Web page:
Diet and gill morphology of the East Coast redeye round herring Etrumeus wongratanai off KwaZulu-Natal, South Africa
Stomach content analyses and measurements of gillraker morphology were used to assess the diet and feeding ecology of the East Coast redeye round herring Etrumeus wongratanai and provide data for comparisons with other small pelagic fishes off South Africa. Samples were collected by jigging from a kayak off Scottburgh, KwaZulu-Natal (KZN), over the period July 2013–May 2014. In total, 66 stomachs (containing 4 407 prey items) and 66 gill arches were examined. Stomach content analyses indicated that East Coast redeye round herring, at the time of sampling, fed on large (1 500–2 500 μm) particles, with ~2 500 μm particles making the greatest contribution to dietary carbon. The species feeds on larger particles than do anchovy Engraulis encrasicolus and sardine Sardinops sagax, but on particles of a similar size to those consumed by West Coast redeye round herring Etrumeus whiteheadi. There were significant differences in mean gillraker gaps between East Coast redeye round herring and both sardine and anchovy, but not between East Coast and West Coast redeye round herring. The differences in gillraker gaps between East Coast redeye round herring, sardine and anchovy are indicative of resource partitioning through differential feeding, based on zooplankton size. The data suggest that there is no resource partitioning between East and West coast redeye round herring, indicating that competition is likely to occur between them. However, such competition is minimised by limited spatial overlap between these two species.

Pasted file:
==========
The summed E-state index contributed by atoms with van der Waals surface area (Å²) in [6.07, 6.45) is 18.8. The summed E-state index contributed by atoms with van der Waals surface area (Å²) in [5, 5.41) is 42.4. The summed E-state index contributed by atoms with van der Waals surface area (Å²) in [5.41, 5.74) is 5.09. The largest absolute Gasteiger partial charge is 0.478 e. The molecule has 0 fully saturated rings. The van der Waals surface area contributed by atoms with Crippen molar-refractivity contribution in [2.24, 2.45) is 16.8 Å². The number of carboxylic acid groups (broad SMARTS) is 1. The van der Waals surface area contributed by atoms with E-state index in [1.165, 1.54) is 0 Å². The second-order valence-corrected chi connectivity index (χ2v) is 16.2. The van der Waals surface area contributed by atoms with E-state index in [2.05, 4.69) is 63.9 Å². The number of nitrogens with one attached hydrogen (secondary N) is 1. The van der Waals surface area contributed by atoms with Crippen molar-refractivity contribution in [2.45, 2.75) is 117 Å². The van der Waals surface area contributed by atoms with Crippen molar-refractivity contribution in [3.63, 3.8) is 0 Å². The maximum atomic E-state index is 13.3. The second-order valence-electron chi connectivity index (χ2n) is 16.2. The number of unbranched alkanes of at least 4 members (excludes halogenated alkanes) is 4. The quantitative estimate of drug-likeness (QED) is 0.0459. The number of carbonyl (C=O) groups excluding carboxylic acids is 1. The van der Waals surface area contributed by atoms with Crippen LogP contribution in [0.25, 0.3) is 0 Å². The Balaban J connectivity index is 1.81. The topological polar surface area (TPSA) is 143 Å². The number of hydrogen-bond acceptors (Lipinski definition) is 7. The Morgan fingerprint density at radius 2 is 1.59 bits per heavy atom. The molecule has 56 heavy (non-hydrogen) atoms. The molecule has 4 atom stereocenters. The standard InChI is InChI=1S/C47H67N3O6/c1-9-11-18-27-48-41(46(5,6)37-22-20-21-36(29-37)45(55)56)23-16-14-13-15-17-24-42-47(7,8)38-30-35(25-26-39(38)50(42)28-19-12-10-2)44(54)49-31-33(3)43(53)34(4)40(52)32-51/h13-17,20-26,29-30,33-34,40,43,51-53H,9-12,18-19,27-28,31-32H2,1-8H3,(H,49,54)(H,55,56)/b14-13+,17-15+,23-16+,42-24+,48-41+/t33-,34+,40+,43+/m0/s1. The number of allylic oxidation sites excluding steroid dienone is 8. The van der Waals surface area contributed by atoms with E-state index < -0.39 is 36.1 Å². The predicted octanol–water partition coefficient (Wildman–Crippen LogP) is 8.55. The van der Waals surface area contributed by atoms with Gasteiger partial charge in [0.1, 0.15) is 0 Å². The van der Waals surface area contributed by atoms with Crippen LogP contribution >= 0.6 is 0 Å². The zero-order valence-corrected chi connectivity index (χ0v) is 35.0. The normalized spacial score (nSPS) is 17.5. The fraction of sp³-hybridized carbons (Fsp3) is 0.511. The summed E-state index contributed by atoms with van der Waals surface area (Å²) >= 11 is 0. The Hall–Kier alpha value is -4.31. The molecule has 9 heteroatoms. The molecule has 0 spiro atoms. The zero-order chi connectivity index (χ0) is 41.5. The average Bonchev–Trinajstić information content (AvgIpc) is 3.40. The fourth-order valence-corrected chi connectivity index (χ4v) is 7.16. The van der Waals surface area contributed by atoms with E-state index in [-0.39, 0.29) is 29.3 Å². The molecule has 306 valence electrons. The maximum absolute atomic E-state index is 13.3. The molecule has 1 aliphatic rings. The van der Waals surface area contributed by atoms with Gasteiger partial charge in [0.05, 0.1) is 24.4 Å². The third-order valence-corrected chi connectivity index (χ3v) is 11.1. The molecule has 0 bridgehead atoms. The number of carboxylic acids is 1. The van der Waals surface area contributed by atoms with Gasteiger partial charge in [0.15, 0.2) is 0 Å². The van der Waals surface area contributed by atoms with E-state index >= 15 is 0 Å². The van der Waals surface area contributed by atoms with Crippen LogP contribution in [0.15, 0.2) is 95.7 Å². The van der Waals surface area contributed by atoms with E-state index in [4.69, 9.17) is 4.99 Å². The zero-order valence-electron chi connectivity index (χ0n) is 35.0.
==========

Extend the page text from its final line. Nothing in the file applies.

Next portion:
Keywords: diet, gillrakers, resource partitioning, trophic dynamics